What Are the Effects of Smoking Tobacco?

The American Cancer Society (ACS) calls cigarette smoking the single major cause of cancer death in the United States. Smoking is linked to mortality from cardiovascular disease and lung disorders. Cigarette smoke contains thousands of poisonous particles as well as gases such as carbon monoxide. These prevent adequate amounts of oxygen from reaching the rest of the body. Nicotine affects the central nervous system, causing addiction and withdrawal symptoms. Quitting smoking can reduce the risk of negative health effects.

Cardiovascular System Effects

All effects of the cardiovascular system stem from vasoconstriction caused by cigarettes. This disorder, known as atherosclerosis, leads to narrowed arteries. Coronary artery disease is an example, whereby the blood supply to the heart is cut off, potentially causing a fatal heart attack. Narrowing of arteries also sets the grounds for a stroke, while weakening of arteries can cause aneurysms. Women who smoke are also at a greater risk for developing deep vein thrombosis (DVT), or clot in the legs, which can break off and travel to the lungs. If you take oral birth control pills, the risk for DVTs and pulmonary emboli is particularly high. According to the American Heart Association, smoking raises the heart rate and blood pressure, which over time contributes to heart failure.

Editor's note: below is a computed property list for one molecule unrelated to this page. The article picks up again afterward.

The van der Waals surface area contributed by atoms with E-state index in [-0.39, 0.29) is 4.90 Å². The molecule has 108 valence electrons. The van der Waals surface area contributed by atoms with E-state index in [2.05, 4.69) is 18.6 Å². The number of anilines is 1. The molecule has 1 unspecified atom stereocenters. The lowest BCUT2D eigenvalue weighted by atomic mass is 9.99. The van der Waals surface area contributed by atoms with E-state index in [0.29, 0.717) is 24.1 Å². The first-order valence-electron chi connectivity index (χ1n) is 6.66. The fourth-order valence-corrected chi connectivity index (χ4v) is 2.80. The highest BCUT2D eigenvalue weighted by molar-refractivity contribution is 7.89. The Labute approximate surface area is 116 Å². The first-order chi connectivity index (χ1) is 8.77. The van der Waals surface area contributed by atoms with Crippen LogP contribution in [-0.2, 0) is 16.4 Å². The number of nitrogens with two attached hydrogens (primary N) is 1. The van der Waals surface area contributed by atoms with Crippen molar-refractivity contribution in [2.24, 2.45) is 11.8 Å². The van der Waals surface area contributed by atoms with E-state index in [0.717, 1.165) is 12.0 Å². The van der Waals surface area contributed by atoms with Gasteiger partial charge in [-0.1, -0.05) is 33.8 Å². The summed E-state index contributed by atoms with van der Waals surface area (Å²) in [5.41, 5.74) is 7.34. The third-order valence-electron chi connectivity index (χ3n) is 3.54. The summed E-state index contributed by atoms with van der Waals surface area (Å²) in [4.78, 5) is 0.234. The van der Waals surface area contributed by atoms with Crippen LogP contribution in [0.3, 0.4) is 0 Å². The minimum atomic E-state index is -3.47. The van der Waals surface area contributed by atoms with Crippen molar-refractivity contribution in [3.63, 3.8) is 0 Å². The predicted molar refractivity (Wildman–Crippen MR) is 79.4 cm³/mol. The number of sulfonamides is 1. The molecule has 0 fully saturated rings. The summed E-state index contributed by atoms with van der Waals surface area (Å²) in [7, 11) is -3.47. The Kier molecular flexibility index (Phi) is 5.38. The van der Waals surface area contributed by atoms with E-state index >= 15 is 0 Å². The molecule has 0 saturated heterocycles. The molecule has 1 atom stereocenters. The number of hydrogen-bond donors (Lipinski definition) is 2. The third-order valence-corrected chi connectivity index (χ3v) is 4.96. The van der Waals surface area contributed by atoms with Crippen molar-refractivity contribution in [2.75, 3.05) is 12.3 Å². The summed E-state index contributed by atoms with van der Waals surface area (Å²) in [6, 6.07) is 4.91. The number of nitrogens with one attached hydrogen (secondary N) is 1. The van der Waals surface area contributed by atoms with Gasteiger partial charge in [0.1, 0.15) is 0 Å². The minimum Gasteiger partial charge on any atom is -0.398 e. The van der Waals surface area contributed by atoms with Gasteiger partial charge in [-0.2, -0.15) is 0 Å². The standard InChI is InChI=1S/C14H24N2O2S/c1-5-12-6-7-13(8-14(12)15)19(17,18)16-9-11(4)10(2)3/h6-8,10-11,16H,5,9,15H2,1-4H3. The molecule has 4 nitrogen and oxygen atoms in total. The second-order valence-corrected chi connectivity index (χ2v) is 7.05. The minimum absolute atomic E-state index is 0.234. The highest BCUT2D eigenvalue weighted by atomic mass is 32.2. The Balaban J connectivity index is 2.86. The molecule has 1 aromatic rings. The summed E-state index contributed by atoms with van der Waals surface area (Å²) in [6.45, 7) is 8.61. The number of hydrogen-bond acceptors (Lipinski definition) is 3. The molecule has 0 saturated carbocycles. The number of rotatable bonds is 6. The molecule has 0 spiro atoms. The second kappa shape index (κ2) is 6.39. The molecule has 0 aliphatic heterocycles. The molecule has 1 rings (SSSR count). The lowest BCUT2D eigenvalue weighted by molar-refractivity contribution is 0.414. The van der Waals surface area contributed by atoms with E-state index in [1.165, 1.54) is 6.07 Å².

Pulmonary System Effects

Airways leading into the lungs are lined with hair-like projections called cilia, which prevent foreign material from entering into the lungs. Smoke toxins paralyze the cilia, allowing harmful substances to settle in the lungs. Along with increased phlegm, these substances accumulate in the lungs, reducing its capacity and causing shortness of breath. The result is the whole body receiving inadequate oxygen. According to the ACS, smoking causes nine out of 10 lung cancer deaths.

Immune System Effects

Smoking tobacco damages white blood cells that fight off foreign bacteria and infection. Normal body defense mechanisms are impaired, putting a smoker at a greater risk for disease. For example, you can get a cold and suffer from it longer than a nonsmoker. The University of Maryland Medical Center states smoking causes deficiency in vitamin C, an important antioxidant that helps wound healing and strengthens the immune system to ward off infection.

Other Health Effects

According to the Centers for Disease Control and Prevention, smoking harms nearly every organ in the human body, besides being responsible for 30 percent of all cancer deaths. Infertility and erectile dysfunction, loss of bone density and unexplained bone fractures, gingivitis, cataracts and peptic ulcers are possible effects. Tobacco smoke is also responsible for miscarriages, preterm delivery, stillbirth and low birth weight, and is linked to sudden infant death syndrome.

About this Author

Based in Chicago, Jojo Genden is passionate about sharing her health and wellness expertise through writing since 2008. She holds a Bachelor of Science in biology from Rockford College, and a Bachelor of Science in nursing from Edinboro University of Pennsylvania. Genden is a registered nurse in the state of Illinois with a background in intensive care.